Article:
While Barossa's unique wine fraternity's core focus - to preserve and grow the wine, viticulture, gastronomy, heritage and art - remains unchanged, for the first time in its 45-year history it will be steered by a woman.
Yet if you ask newly inducted Grand Master Louisa Rose her views on guiding the Barons of Barossa Grand Council, she shared how during her 10 years as the only female Baron to sit on the council, she hadn't given it much thought.
"Women have always worked alongside the men in vineyards, worked in wineries, so it only seems natural," she said.
And in true Barossa spirit she pay homage to the work of pioneering women in wine such as Margaret Lehmann, Helen Burge and Prue Henschke.
Ms Rose, who is head of winemaking at Yalumba Family Wines, explained how she nominated for the esteemed position after Grand Master of 10 years Stephen Henschke communicated his intentions to step down from the role.
She was also keen to highlight the work of Mr Henschke and fellow Barossa Baron Colin Glaezter who has also stepped down.
"It would be appropriate to mention that both Stephen and Colin have been long-serving members of the Grand Council and made significant contributions to Barons of Barossa and the Barossa community," she said.
"Stephen has overseen the early transformation of the Barons from a secret society in brightly coloured dressing gowns to being recognised as a group of people focused on the wellbeing and future of the Barossa," Ms Rose said.
Right now the key is to finish The Barossa Cellar and make sure it lives up to what it will be - the heart and soul and spirited home of wine.Newly inducted Baron of Barossa Grand Council Master Louise Rose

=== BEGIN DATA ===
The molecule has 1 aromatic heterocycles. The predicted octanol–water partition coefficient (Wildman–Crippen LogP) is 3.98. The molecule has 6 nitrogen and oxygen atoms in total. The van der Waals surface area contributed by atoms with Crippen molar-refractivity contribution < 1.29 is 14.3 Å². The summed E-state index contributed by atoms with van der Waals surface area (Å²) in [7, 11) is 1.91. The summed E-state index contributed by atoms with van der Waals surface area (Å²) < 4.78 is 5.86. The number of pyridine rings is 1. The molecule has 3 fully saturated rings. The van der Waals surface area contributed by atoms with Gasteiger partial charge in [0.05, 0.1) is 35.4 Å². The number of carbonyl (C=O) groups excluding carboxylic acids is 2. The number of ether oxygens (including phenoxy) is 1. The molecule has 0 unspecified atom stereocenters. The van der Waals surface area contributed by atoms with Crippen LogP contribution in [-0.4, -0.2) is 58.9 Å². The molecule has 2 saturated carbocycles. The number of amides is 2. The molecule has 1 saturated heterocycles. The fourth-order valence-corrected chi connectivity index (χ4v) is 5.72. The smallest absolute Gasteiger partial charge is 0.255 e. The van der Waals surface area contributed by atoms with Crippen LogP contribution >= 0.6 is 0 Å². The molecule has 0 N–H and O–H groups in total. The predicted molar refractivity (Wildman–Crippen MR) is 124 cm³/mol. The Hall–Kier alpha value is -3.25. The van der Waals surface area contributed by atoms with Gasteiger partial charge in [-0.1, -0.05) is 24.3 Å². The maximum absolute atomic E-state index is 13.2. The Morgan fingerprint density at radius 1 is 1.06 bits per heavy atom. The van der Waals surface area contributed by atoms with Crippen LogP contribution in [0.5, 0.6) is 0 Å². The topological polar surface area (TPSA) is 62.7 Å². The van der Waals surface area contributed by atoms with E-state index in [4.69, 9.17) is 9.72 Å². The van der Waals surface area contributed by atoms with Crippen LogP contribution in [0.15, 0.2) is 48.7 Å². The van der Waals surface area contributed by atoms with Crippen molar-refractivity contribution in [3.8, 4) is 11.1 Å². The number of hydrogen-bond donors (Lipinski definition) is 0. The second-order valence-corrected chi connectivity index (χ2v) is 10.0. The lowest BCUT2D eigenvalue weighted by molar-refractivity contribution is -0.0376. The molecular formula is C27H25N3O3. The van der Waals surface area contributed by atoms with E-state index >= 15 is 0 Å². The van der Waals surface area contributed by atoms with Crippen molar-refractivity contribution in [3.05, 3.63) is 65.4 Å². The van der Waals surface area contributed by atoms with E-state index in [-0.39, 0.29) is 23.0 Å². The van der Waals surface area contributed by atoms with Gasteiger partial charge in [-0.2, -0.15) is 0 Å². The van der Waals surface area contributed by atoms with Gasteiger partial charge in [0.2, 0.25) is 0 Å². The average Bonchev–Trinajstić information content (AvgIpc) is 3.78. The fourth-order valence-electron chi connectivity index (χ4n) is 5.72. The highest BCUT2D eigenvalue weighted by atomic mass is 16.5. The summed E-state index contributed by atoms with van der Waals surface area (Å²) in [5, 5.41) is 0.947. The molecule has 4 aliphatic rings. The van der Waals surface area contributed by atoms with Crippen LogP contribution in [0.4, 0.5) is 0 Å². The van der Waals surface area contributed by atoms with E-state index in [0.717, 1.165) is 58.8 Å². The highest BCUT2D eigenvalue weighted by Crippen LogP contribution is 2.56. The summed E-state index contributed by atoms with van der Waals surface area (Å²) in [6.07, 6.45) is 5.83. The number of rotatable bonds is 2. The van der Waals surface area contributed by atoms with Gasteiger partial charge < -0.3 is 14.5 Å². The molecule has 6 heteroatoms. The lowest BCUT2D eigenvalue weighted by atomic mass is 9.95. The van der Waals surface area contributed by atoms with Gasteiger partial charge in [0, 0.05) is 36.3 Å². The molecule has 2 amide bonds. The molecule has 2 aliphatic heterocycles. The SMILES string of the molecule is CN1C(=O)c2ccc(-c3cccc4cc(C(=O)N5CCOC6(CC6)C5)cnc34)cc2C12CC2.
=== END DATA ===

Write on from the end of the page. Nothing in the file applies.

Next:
This month she welcomed new Barons to the Grand Council - Troy Kalleske, Adrian Hoffmann and Mark McNamara, existing Baron Grant Burge and for the first time will be joined by not one but two women, Barbara Storey and Jo Irvine.
They council is further supported by a list of Barons from the region.
"All of these people have great passion for all things Barossa and their individual skills and experiences will be of immense value," Ms Rose shared.
Ms Rose also steps into an new era where the Barons roll out their most ambitious project 'The Barossa Cellar' which was softly open to supporters and wine delegates earlier this month.
"Right now the key is to finish The Barossa Cellar and make sure it lives up to what it will be - the heart and soul, and spirited home of wine," she said.
"We will work closely with the Barossa Grape and Wine Association to ensure our magnificent wine collection of donated wines promotes the Barossa to a global audience."
Ms Rose also promoted Barons of Barossa long philanthropic history, having initiated and funded numerous Barossa community projects including a prestigious trophy awarded during the annual Barossa Wine Show.
"Through our regular events such as Declaration of Vintage and First taste of Vintage (in February), as well as the activities of The Barossa Cellar, we have an incredible opportunity to give back to the Barossa community," she added.